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IBM Journal of Research and Development

Issue 1 • Date Jan. 1962

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Displaying Results 1 - 25 of 31
  • Foreword to papers in this issue [Fundamental Research in Superconductivity]

    Publication Year: 1962 , Page(s): 2
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    Freely Available from IEEE
  • Review of the Present Status of the Theory of Superconductivity

    Publication Year: 1962 , Page(s): 3 - 11
    Cited by:  Papers (2)
    Save to Project icon | Click to expandQuick Abstract | PDF file iconPDF (741 KB)  

    Theory and experiment are compared for a number of phenomena in superconductors. While the agreement is generally good, there are some discrepancies for which there is no adequate explanation. View full abstract»

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  • On the Influence of Free Path on the Meissner Effect

    Publication Year: 1962 , Page(s): 12 - 13
    Save to Project icon | Click to expandQuick Abstract | PDF file iconPDF (302 KB)  

    The influence of impurities on the behaviour of a superconductor is computed by introducing a scattering potential and averaging over all positions of the scattering centers. This procedure only takes into account scattering and free path effects and neglects changes in the elastic constants and electron density due to actual impurities. Using perturbation theory, it is shown that the free energy and the static Meissner effect are not influenced by scattering. View full abstract»

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  • Solutions of the BCS Integral Equation and Deviations from the Law of Corresponding States

    Publication Year: 1962 , Page(s): 14 - 23
    Cited by:  Papers (2)
    Save to Project icon | Click to expandQuick Abstract | PDF file iconPDF (795 KB)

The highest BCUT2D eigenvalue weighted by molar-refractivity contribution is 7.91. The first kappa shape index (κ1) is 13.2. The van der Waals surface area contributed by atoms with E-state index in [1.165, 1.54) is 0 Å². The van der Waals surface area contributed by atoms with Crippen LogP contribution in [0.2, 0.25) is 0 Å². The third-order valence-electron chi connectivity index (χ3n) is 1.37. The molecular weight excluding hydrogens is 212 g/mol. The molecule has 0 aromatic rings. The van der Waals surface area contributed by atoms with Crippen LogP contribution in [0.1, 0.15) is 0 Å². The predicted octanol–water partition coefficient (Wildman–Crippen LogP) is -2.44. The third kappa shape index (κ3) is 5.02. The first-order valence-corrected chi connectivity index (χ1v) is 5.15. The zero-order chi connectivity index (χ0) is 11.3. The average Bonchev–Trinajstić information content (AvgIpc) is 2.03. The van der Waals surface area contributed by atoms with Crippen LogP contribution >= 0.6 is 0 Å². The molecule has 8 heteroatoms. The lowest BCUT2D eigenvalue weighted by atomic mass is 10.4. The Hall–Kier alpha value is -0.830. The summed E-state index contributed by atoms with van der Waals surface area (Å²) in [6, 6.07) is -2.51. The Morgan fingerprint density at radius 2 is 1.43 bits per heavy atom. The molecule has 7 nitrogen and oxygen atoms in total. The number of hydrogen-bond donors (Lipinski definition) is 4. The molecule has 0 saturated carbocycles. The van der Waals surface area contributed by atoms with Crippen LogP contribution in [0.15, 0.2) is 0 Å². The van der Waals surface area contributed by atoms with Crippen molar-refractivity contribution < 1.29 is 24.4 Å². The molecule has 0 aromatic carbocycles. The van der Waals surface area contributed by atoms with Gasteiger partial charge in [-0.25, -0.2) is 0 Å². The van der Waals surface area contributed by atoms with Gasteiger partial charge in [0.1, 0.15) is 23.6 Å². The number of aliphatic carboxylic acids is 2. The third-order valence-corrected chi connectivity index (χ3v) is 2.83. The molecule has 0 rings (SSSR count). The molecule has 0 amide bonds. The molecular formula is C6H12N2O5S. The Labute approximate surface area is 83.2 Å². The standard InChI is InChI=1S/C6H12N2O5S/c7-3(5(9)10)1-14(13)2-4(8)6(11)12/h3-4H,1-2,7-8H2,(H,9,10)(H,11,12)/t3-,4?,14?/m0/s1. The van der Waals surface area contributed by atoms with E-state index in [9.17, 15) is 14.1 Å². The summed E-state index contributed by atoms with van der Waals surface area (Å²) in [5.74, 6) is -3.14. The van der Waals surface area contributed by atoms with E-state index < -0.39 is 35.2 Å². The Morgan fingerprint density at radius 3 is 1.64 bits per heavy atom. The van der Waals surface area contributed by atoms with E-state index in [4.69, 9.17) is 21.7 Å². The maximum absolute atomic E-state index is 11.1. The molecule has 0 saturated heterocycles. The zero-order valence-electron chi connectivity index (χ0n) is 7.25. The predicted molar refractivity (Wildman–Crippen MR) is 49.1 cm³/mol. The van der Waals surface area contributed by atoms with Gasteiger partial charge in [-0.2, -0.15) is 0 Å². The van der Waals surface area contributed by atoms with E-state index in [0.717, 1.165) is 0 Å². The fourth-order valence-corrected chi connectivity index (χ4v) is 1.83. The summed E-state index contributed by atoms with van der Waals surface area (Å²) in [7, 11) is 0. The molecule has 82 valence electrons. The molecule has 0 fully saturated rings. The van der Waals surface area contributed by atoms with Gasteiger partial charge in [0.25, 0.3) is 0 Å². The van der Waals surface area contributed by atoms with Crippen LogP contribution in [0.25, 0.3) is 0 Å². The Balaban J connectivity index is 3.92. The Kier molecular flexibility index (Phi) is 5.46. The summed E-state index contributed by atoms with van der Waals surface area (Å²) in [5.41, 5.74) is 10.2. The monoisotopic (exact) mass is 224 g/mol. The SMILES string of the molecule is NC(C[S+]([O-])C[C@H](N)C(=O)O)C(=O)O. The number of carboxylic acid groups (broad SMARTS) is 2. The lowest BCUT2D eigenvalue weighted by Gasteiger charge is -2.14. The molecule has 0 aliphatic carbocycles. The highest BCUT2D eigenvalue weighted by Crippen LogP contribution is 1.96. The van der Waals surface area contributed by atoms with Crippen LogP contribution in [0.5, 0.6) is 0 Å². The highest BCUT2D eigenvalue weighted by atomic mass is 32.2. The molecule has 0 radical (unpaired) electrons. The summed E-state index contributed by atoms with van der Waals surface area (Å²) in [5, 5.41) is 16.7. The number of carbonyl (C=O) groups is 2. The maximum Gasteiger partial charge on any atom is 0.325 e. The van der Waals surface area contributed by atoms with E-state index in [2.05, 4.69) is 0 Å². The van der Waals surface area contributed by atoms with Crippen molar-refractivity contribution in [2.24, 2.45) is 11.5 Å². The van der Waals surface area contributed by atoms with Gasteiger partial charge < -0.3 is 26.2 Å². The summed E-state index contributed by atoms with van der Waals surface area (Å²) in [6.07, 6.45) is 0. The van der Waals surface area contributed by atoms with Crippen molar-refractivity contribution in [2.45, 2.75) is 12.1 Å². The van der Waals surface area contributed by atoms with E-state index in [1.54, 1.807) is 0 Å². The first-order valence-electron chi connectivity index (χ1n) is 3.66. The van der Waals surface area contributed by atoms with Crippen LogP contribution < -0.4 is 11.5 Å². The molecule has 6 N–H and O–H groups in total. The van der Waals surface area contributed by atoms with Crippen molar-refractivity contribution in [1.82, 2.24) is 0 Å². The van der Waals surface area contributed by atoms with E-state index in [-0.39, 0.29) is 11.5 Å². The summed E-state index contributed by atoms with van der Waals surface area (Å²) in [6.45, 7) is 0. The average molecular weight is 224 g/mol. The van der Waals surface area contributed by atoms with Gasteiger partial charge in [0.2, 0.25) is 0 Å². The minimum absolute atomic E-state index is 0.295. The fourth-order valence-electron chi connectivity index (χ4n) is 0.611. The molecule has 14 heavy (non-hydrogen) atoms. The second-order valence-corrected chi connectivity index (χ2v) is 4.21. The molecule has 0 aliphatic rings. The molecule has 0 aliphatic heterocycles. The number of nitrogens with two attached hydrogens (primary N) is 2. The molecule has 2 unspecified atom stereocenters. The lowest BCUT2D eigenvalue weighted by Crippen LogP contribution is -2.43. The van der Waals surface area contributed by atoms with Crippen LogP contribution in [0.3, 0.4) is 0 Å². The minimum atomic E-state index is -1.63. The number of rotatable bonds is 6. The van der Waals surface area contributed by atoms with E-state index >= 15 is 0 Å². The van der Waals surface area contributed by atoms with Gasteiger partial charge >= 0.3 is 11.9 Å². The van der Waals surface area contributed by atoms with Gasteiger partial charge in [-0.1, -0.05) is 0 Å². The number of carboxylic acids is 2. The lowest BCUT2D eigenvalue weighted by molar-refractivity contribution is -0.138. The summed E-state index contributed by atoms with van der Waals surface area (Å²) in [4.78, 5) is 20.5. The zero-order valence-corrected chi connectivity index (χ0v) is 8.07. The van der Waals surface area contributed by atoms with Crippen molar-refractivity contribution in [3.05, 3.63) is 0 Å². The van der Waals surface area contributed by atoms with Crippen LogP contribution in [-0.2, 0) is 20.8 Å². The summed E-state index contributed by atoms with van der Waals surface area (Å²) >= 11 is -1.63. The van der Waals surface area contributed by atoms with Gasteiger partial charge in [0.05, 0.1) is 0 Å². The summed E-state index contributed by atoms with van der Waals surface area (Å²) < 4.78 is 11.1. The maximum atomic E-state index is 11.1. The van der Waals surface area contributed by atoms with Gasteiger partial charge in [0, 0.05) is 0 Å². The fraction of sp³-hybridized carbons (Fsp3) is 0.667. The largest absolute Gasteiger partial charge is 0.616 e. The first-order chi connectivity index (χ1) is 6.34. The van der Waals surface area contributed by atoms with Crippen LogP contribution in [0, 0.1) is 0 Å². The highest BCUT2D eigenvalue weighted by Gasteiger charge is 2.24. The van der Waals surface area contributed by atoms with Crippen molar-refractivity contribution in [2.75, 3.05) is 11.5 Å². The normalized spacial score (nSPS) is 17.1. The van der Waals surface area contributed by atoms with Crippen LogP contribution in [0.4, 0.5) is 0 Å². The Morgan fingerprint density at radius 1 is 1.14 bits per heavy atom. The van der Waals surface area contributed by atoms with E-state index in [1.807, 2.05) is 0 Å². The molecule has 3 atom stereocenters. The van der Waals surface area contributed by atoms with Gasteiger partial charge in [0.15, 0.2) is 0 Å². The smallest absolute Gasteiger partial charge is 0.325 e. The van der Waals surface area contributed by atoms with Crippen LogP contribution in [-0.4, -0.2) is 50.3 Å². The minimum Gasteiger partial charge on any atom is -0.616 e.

The BCS integral equation has been studied for nonseparable interactions of the Bardeen-Pines form, V(|εε’|). Numerical solutions were obtained using an IBM 7090 for a simple interaction of this form which included the effect of the Coulomb repulsion. The results for the ratio of the energy gap to the critical temperature and for the temperature dependence of the energy gap, the electronic specific heat, and the critical field in terms of the proper reduced quantities were rather insensitive to the form or strength of the interaction. This indicates that the BCS theory gives the law of corresponding states. The calculated ratio of energy gap to critical temperature varies with the ratio of critical temperature to the Debye temperature, and this variation is of the correct order of magnitude if the Coulomb interaction is included. The same model is used to study the isotope effect. With the plausible assumption that the Coulomb cutoff is independent of the ionic mass, there are deviations from the M−½ law that are larger for small TcD superconductors. View full abstract»

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  • Nuclear Spin Relaxation in Superconducting Cadmium

    Publication Year: 1962 , Page(s): 24 - 26
    Save to Project icon | Click to expandQuick Abstract | PDF file iconPDF (415 KB)  

    The nuclear spin-lattice relaxation time, T1, in superconducting cadmium has been measured in the range of 0.37°K to 0.6°K. A field-cycling method was used. The results are explained by the theory of Bardeen, Cooper, and Schrieffer, and give another confirmation of the theory. The temperature dependence of T1 in cadmium is identical to that in aluminum, which is surprising in view of the different crystal symmetry and band structure of the two metals. View full abstract»

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  • Experimental Work on Superconductivity

    Publication Year: 1962 , Page(s): 27 - 30
    Save to Project icon | Click to expandQuick Abstract | PDF file iconPDF (473 KB)  

    The high thermal conductivity in the superconductive state at low reduced critical temperatures has been used for the detection of metal imperfections, including those caused by radiation damage. A statistically disordered single crystal of Ta with 30% Nb has also been investigated. Work is described on specific heats, ultrasonic attenuation and on the behaviour of thin superconductive films. An experiment for observing quantization of persistent currents is described. View full abstract»

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  • The Kapitza Resistance of Metals in the Normal and Superconducting States